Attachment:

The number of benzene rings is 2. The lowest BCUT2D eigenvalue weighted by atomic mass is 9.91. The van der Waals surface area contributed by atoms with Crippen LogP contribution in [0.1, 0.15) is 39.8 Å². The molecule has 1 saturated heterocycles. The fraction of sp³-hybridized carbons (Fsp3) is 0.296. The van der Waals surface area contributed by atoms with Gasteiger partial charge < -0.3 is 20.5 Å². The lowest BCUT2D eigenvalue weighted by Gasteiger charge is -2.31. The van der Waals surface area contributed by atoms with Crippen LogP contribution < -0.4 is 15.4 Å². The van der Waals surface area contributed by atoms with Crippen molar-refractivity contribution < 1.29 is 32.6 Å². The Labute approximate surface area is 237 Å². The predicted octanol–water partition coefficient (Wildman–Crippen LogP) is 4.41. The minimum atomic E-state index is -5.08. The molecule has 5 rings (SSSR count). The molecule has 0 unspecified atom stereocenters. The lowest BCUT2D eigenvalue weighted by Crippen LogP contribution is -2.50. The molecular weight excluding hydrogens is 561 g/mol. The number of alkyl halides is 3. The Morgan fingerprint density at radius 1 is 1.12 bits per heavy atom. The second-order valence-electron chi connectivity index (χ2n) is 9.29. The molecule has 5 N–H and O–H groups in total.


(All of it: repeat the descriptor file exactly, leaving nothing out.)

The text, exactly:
The number of benzene rings is 2. The lowest BCUT2D eigenvalue weighted by atomic mass is 9.91. The van der Waals surface area contributed by atoms with Crippen LogP contribution in [0.1, 0.15) is 39.8 Å². The molecule has 1 saturated heterocycles. The fraction of sp³-hybridized carbons (Fsp3) is 0.296. The van der Waals surface area contributed by atoms with Gasteiger partial charge < -0.3 is 20.5 Å². The lowest BCUT2D eigenvalue weighted by Gasteiger charge is -2.31. The van der Waals surface area contributed by atoms with Crippen LogP contribution < -0.4 is 15.4 Å². The van der Waals surface area contributed by atoms with Crippen molar-refractivity contribution < 1.29 is 32.6 Å². The Labute approximate surface area is 237 Å². The predicted octanol–water partition coefficient (Wildman–Crippen LogP) is 4.41. The minimum atomic E-state index is -5.08. The molecule has 5 rings (SSSR count). The molecule has 0 unspecified atom stereocenters. The lowest BCUT2D eigenvalue weighted by Crippen LogP contribution is -2.50. The molecular weight excluding hydrogens is 561 g/mol. The number of alkyl halides is 3. The Morgan fingerprint density at radius 1 is 1.12 bits per heavy atom. The second-order valence-electron chi connectivity index (χ2n) is 9.29. The molecule has 5 N–H and O–H groups in total.